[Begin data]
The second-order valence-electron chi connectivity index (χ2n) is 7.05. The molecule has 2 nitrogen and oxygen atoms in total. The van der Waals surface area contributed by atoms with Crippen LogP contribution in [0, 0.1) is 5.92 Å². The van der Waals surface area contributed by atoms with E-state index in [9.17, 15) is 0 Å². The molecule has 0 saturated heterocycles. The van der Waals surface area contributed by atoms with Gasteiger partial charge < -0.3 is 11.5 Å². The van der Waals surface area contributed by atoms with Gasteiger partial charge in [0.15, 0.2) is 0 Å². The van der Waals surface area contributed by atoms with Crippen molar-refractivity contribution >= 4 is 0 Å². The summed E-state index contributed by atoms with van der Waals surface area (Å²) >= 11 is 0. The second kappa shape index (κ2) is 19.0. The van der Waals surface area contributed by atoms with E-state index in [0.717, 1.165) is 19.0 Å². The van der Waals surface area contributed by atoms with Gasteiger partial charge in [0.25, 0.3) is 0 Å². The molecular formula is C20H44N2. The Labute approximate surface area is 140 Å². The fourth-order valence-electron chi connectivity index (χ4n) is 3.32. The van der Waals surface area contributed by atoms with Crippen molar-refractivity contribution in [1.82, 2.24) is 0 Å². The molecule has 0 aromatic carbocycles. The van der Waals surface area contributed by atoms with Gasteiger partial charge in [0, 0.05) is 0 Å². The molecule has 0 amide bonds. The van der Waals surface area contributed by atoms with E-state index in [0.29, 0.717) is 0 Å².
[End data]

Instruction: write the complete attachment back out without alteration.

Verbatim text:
The second-order valence-electron chi connectivity index (χ2n) is 7.05. The molecule has 2 nitrogen and oxygen atoms in total. The van der Waals surface area contributed by atoms with Crippen LogP contribution in [0, 0.1) is 5.92 Å². The van der Waals surface area contributed by atoms with E-state index in [9.17, 15) is 0 Å². The molecule has 0 saturated heterocycles. The van der Waals surface area contributed by atoms with Gasteiger partial charge < -0.3 is 11.5 Å². The van der Waals surface area contributed by atoms with Gasteiger partial charge in [0.15, 0.2) is 0 Å². The van der Waals surface area contributed by atoms with Crippen molar-refractivity contribution >= 4 is 0 Å². The summed E-state index contributed by atoms with van der Waals surface area (Å²) >= 11 is 0. The second kappa shape index (κ2) is 19.0. The van der Waals surface area contributed by atoms with E-state index in [0.717, 1.165) is 19.0 Å². The van der Waals surface area contributed by atoms with Gasteiger partial charge in [0.25, 0.3) is 0 Å². The molecular formula is C20H44N2. The Labute approximate surface area is 140 Å². The fourth-order valence-electron chi connectivity index (χ4n) is 3.32. The van der Waals surface area contributed by atoms with Crippen molar-refractivity contribution in [1.82, 2.24) is 0 Å². The molecule has 0 aromatic carbocycles. The van der Waals surface area contributed by atoms with Gasteiger partial charge in [0, 0.05) is 0 Å². The molecule has 0 amide bonds. The van der Waals surface area contributed by atoms with E-state index in [0.29, 0.717) is 0 Å².